I don’t know how it started, but word has gotten around that I can put children and adults to sleep just by talking to them. Babies with colic were my specialty, but lately more and more sleepless seniors have been calling.
Last week, Ethereal Andiron rang up about 2 in the morning.
“Youngster,” she said, “could you help a bit? I’m having trouble tonight and so much to do tomorrow.”
“You want me to name all the county seats in Indiana?” I asked.
She declined that offer. “No, I really need to get to sleep quickly. Do the personal income story. I can never remember any of that the next day.”
“The incomes of Hoosier households,” I began, “come mainly from private, non-farm businesses. That’s 84 percent of the total; people who work for federal, state or local governments get somewhat more than 14 percent, and farming makes up somewhat less than 2 percent.”
“Yes,” Ethereal said contentedly. “That’s the tale I remember.”
“Now,” I proceeded, “of that big chunk of personal income originating in the private sector, 27 percent comes from manufacturing firms. That’s more than double the national figure and first among all 50 states.”
“Do we care?” her drowsy voice asked.
“Absolutely,” I insisted. “There are important questions about these matters whenever Economists Anonymous meet. Indiana’s change in earnings from the private sector (-6.6 percent) in 2009 was the nation’s fifth-worst.”
“Is that so?” Ethereal murmured.
“Truly,” I responded. “Then there’s the evidence that, of the 16 metropolitan statistical areas containing Indiana counties, Bloomington, in 2009, had the strongest private-sector earnings growth. But that was only a pathetic 0.1 percent which, sadly, was good enough for 23rd place among the country’s 366 metro areas.
“A squeaker at that. Only 25, or just 7 percent, of those 366 metro areas saw private-sector earnings grow in ’09.”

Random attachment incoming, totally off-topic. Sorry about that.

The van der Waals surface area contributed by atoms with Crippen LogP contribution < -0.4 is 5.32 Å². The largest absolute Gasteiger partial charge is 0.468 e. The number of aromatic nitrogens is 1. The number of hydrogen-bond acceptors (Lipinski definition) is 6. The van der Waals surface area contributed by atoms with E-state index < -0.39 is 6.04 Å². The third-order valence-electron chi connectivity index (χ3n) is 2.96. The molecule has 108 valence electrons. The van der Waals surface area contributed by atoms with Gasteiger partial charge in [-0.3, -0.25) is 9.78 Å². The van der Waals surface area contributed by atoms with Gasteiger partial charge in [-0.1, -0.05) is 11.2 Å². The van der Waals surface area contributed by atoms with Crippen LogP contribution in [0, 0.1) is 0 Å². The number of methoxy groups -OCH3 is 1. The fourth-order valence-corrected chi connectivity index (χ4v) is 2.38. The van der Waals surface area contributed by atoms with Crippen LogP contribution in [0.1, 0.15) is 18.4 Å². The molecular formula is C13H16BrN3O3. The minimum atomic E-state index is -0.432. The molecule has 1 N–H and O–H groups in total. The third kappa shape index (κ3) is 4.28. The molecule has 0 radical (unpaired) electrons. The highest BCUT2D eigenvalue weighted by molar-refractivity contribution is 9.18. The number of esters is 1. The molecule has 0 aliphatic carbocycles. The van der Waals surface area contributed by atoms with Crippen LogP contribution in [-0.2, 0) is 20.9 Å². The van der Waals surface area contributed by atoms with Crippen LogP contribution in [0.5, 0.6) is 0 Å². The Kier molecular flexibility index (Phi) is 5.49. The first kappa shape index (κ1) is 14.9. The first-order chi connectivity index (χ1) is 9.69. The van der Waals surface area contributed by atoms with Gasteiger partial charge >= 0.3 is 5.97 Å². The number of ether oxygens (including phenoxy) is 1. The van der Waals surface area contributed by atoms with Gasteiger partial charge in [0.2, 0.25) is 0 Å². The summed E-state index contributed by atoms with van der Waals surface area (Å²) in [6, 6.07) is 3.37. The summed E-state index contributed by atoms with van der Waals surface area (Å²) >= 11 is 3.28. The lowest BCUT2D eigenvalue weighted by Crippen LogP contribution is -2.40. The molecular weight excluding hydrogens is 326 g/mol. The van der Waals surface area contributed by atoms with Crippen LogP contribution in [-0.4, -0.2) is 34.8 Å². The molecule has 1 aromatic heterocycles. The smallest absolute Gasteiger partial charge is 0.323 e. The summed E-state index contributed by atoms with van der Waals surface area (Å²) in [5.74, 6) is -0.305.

“Goodie.” Ethereal’s words were now slurred.
“Anderson, second in Indiana, was 68th nationally,” I continued. “Its private-sector earnings decline of 1.6 percent was equal to the declines in Hot Springs, Ark., and Hattiesburg, Miss. From there on, it’s down the slide: third place Terre Haute (-3.3 percent), the Louisville area fourth (-3.5 percent), Evansville fifth (-3.7 percent).
“At the other end of the range, Elkhart-Goshen and Kokomo (both below -16 percent) had the fastest-declining private-sector earnings in the country in 2009. Columbus (-10 percent) came in eighth from the bottom. That’s a pretty sad picture.”
“Sad,” Ethereal echoed.
“But that’s not the full story. Kokomo, at 57 percent, led the nation in the share of non-farm private-sector earnings coming from manufacturing. Columbus was second (52 percent). Elkhart-Goshen (51 percent) was third.”
“One, two, three—that’s nice,” Ethereal said.
“Hardly,” I said, “but there seems to be no valid statistical relationship between the rate of change in private earnings within a state or metro area and manufacturing’s dominance, or lack thereof, in the state or metro area. That seems to dent the idea that manufacturing rules how an economy performs.”
“Dent—not nice,” she managed to mutter.
“It’s just speculative,” I added, knowing she was just about asleep. “Take two towns with identical statistical profiles and they may react to national economic changes very differently. There are many variables and detailed statistics needed to draw meaningful conclusions.”
There was now a gentle, lady-like purr on the line. I hung up the phone, satisfied that again I had been of service to one in need.•
Marcus taught economics for more than 30 years at Indiana University and is the former director of IU’s Business Research Center. His column appears weekly. He can be reached at firstname.lastname@example.org.